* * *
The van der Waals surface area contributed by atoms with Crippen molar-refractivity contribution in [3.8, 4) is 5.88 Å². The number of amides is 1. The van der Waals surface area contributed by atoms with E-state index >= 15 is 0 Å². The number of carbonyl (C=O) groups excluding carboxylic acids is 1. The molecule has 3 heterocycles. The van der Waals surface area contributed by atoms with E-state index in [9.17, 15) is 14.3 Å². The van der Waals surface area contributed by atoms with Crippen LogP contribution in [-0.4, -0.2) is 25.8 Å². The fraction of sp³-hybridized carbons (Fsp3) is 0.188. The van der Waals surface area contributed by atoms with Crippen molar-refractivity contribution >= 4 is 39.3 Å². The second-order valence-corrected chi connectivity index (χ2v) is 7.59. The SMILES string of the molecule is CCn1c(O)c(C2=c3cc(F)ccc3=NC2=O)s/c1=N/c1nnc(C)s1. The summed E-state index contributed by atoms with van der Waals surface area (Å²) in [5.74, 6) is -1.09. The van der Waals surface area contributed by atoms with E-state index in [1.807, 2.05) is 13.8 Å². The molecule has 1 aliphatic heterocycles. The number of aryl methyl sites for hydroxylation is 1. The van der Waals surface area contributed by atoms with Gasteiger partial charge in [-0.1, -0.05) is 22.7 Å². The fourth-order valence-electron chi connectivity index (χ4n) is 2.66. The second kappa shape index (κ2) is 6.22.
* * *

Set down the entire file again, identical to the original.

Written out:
The van der Waals surface area contributed by atoms with Crippen molar-refractivity contribution in [3.8, 4) is 5.88 Å². The number of amides is 1. The van der Waals surface area contributed by atoms with E-state index >= 15 is 0 Å². The number of carbonyl (C=O) groups excluding carboxylic acids is 1. The molecule has 3 heterocycles. The van der Waals surface area contributed by atoms with E-state index in [9.17, 15) is 14.3 Å². The van der Waals surface area contributed by atoms with Crippen LogP contribution in [-0.4, -0.2) is 25.8 Å². The fraction of sp³-hybridized carbons (Fsp3) is 0.188. The van der Waals surface area contributed by atoms with Crippen molar-refractivity contribution >= 4 is 39.3 Å². The second-order valence-corrected chi connectivity index (χ2v) is 7.59. The SMILES string of the molecule is CCn1c(O)c(C2=c3cc(F)ccc3=NC2=O)s/c1=N/c1nnc(C)s1. The summed E-state index contributed by atoms with van der Waals surface area (Å²) in [5.74, 6) is -1.09. The van der Waals surface area contributed by atoms with E-state index in [1.807, 2.05) is 13.8 Å². The molecule has 1 aliphatic heterocycles. The number of aryl methyl sites for hydroxylation is 1. The van der Waals surface area contributed by atoms with Gasteiger partial charge in [-0.1, -0.05) is 22.7 Å². The fourth-order valence-electron chi connectivity index (χ4n) is 2.66. The second kappa shape index (κ2) is 6.22.